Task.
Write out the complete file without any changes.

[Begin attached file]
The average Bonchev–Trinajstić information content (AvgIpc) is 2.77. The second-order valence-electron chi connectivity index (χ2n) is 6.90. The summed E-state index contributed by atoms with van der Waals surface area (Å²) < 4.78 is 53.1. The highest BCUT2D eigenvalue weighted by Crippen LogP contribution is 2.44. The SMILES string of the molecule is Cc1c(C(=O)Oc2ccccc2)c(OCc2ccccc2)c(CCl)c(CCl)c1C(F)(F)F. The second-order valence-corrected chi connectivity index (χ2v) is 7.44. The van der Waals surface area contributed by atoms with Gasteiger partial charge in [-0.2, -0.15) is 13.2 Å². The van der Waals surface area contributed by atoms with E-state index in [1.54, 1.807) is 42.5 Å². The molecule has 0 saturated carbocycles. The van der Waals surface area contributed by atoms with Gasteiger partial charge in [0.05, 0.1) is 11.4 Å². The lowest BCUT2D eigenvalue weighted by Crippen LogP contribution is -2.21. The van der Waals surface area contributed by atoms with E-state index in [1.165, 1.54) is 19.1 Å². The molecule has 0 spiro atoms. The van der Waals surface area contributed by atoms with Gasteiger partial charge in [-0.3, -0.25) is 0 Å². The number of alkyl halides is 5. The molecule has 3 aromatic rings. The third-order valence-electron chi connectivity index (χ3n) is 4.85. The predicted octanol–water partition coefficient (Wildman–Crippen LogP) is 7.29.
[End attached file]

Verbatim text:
The average Bonchev–Trinajstić information content (AvgIpc) is 2.77. The second-order valence-electron chi connectivity index (χ2n) is 6.90. The summed E-state index contributed by atoms with van der Waals surface area (Å²) < 4.78 is 53.1. The highest BCUT2D eigenvalue weighted by Crippen LogP contribution is 2.44. The SMILES string of the molecule is Cc1c(C(=O)Oc2ccccc2)c(OCc2ccccc2)c(CCl)c(CCl)c1C(F)(F)F. The second-order valence-corrected chi connectivity index (χ2v) is 7.44. The van der Waals surface area contributed by atoms with Gasteiger partial charge in [-0.2, -0.15) is 13.2 Å². The van der Waals surface area contributed by atoms with E-state index in [1.54, 1.807) is 42.5 Å². The molecule has 0 saturated carbocycles. The van der Waals surface area contributed by atoms with Gasteiger partial charge in [0.05, 0.1) is 11.4 Å². The lowest BCUT2D eigenvalue weighted by Crippen LogP contribution is -2.21. The van der Waals surface area contributed by atoms with E-state index in [1.165, 1.54) is 19.1 Å². The molecule has 0 spiro atoms. The van der Waals surface area contributed by atoms with Gasteiger partial charge in [-0.3, -0.25) is 0 Å². The number of alkyl halides is 5. The molecule has 3 aromatic rings. The third-order valence-electron chi connectivity index (χ3n) is 4.85. The predicted octanol–water partition coefficient (Wildman–Crippen LogP) is 7.29.